My academic interests are in international relations and political methodology. My research focuses on interactions between major powers and protégé states, and the foreign policy implications of these interactions, specifically as they pertain to major power competition/cooperation, conflict processes among protégé states, state development, and political economy. My research in political methodology develops techniques and best practices for working with censored and non-random missing data, as well as modeling temporal dynamics.
My research has been supported by the National Science Foundation, and been published in The Journal of Politics, Political Analysis, Journal of Peace Research, and Statistica Sinica, among others. My first book (co-authored with Cameron Thies), Rising Powers and Foreign Policy Revisionism: Understanding BRICS Identity and Behavior through Time, is available from University of Michigan Press. My published work are available on my research page and current projects on the working papers page.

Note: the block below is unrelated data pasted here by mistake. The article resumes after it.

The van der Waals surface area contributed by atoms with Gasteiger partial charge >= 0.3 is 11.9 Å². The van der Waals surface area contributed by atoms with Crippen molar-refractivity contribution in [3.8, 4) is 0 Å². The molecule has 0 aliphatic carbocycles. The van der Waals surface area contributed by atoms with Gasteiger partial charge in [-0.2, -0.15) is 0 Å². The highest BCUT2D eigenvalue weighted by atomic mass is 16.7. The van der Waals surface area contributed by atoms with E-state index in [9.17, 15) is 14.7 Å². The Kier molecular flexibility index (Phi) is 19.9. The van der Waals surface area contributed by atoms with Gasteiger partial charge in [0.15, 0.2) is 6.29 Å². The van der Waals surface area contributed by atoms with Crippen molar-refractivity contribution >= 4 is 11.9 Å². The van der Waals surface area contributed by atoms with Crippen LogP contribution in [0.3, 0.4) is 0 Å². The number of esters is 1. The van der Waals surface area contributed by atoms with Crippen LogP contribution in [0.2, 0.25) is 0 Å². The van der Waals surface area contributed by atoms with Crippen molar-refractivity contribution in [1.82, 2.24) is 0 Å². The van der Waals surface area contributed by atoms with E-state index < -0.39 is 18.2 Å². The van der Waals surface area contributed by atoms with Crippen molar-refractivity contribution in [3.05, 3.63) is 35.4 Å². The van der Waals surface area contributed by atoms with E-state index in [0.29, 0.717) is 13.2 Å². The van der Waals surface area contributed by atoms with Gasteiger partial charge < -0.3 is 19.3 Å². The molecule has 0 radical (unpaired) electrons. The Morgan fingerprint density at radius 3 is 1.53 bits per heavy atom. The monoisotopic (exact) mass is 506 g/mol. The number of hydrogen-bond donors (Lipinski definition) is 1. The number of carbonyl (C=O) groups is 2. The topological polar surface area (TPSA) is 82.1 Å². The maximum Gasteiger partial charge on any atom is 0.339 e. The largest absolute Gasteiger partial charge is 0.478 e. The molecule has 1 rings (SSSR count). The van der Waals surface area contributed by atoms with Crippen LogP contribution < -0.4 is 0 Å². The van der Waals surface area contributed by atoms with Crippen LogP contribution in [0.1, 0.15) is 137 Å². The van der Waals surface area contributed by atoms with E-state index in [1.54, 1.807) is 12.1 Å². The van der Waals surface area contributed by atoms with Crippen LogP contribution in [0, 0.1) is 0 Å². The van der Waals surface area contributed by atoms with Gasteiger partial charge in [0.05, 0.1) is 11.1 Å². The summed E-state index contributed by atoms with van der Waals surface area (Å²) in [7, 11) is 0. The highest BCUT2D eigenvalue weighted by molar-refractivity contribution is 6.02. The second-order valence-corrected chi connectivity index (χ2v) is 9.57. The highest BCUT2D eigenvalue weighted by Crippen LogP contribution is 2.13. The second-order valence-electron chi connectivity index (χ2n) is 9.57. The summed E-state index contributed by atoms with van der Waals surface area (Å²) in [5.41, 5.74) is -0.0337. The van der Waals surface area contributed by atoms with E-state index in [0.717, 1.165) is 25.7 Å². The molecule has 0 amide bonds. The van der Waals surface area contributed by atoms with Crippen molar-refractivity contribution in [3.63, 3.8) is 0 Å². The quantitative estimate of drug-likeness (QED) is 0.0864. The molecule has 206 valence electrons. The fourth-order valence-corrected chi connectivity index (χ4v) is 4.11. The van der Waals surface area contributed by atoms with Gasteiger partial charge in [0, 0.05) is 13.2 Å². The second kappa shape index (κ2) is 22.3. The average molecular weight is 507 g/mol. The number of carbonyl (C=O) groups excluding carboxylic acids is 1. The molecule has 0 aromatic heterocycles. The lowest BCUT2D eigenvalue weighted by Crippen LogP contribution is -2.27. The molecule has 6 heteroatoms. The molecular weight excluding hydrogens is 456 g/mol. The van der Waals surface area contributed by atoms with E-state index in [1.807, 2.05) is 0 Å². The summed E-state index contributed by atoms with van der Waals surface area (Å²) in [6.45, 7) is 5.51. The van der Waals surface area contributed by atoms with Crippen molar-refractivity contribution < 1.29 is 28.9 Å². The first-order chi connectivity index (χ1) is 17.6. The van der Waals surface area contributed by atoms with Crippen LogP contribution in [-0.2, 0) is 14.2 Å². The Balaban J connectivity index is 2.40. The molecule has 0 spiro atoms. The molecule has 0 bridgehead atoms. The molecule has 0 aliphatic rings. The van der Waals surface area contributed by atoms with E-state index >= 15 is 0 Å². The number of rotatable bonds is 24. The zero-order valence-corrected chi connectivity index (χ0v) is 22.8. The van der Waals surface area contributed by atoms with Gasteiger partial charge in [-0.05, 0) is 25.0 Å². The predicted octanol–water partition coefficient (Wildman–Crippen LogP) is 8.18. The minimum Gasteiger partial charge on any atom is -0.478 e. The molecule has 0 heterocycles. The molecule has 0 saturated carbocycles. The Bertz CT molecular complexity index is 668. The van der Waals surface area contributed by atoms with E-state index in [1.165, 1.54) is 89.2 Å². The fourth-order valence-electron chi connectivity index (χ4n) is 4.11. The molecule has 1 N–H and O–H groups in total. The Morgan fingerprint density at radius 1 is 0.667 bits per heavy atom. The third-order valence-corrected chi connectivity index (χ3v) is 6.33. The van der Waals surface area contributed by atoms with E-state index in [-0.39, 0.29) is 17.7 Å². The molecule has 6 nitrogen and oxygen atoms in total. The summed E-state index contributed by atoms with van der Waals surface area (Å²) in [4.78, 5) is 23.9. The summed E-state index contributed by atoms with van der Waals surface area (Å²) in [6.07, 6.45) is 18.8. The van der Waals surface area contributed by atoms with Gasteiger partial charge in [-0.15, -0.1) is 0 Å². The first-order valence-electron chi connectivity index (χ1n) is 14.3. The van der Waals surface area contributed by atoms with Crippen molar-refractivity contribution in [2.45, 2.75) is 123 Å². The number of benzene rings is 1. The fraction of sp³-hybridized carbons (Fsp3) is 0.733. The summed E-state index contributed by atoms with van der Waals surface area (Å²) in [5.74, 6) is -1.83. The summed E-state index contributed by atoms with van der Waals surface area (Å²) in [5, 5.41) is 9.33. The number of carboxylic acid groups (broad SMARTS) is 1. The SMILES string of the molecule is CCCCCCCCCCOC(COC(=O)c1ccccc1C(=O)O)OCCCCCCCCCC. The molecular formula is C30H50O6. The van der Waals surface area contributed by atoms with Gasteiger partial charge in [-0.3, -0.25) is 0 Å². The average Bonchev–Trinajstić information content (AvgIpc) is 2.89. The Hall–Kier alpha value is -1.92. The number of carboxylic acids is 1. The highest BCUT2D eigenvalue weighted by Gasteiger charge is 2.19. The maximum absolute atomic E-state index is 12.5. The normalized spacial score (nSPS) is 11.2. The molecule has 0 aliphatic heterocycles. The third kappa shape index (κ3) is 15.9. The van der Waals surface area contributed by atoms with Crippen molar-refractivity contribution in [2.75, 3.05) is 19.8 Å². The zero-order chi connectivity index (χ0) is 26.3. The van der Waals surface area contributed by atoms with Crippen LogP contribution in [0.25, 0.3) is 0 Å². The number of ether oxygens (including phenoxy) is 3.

I teach courses on international political order, international political economy, contemporary challenges in IR, and theory development and research design. These courses focus on understanding the theoretical mechanisms driving domestic and international actors' behavior and evaluating these using empirical evidence. Current and past syllabi can be found on my teaching page.
I earned my Ph.D. from the University of Iowa, and my B.A. and M.A. from Iowa State University. I previously held positions at Iowa State University, the University of Alabama, the University of Missouri, and was a James A. Socknat Fellow at The World Bank. My CV is available here and on my CV page.